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One incredible moment

July 01, 2014

The world sometimes spins in the right direction. Sometimes the feeling is simply a right one. Sometimes you know you've done the will of God because the peace of God comes on you.

I was thinking yesterday about numbers. What did Jesus think when he fed 5,000 or the 4,000? First, what was his methodology? Watching the Son of God recently, I saw something wonderful. Empty baskets became filled with fish. Now, one might question why the folks had the baskets in the first place since they had no idea there would be a fish, bread miracle. But what I saw was 5,000 people. Five thousand people showed up to just hear a man preach. Five thousand who hadn't been there before. What must Jesus have thought?

Then Peter. When he preached for the first time, 3,000 joined the church in a day. What must he have thought? How did they include 3,000 persons in a church that had no building? What was the baptism truly like?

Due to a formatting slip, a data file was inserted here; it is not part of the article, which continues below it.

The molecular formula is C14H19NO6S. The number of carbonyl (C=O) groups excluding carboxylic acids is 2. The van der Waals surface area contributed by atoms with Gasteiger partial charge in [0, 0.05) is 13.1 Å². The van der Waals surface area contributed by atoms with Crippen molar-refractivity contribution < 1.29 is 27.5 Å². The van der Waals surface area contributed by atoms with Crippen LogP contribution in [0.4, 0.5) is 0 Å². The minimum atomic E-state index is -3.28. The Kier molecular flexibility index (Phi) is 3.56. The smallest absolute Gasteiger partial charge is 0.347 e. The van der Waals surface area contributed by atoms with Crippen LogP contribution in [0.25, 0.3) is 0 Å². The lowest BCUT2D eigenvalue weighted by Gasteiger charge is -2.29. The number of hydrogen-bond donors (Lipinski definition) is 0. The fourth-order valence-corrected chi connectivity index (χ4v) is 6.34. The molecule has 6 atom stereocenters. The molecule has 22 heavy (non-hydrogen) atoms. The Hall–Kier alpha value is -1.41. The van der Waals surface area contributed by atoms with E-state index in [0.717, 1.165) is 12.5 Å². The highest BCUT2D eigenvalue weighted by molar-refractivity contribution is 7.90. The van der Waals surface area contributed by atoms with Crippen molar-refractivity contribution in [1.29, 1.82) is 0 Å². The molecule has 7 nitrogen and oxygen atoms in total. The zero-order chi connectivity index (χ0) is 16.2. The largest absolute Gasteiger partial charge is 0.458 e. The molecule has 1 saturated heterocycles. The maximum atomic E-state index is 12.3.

I wonder these things.

I wonder about those persons who hit the last shot to win a basketball game. How do they feel afterwards? Or the ones who make the last second touchdown run or grab? Or the walk-off home run.

For one moment, they are beyond the pale of expectation. For one moment, things couldn't possibly get better.

Or when your wedding goes exactly as planned, or the birth of your first child, or the purchase of your first home when all that financial stuff is done?

There are bad moments you remember forever, Kennedy's assignation, the Challenger, 9-11. But there are good moments, fine moments, moments like would never, ever forget.

Then yesterday, 47 showed up in our new church. Our dead church. Forty seven came.

What must we think, co-pastor Sione and me?

I think Sione says it best: "Thank you everyone for being with us in worship yesterday. Excitement is in the air."

We came, we served communion together, we preached, we introduced new music, we came. And as the Lord said once long ago: It was good.

That's what we think. Through very little overall discussion and planning, we succeeded not because we ran out of bulletins, not because people came who weren't previously part of this church, not because we have an incredible piano player in our midst with more musical talent to come.

For once, just one wonderful, incredible moment, we are in the will of God.

It's early in our church's life, but it is there.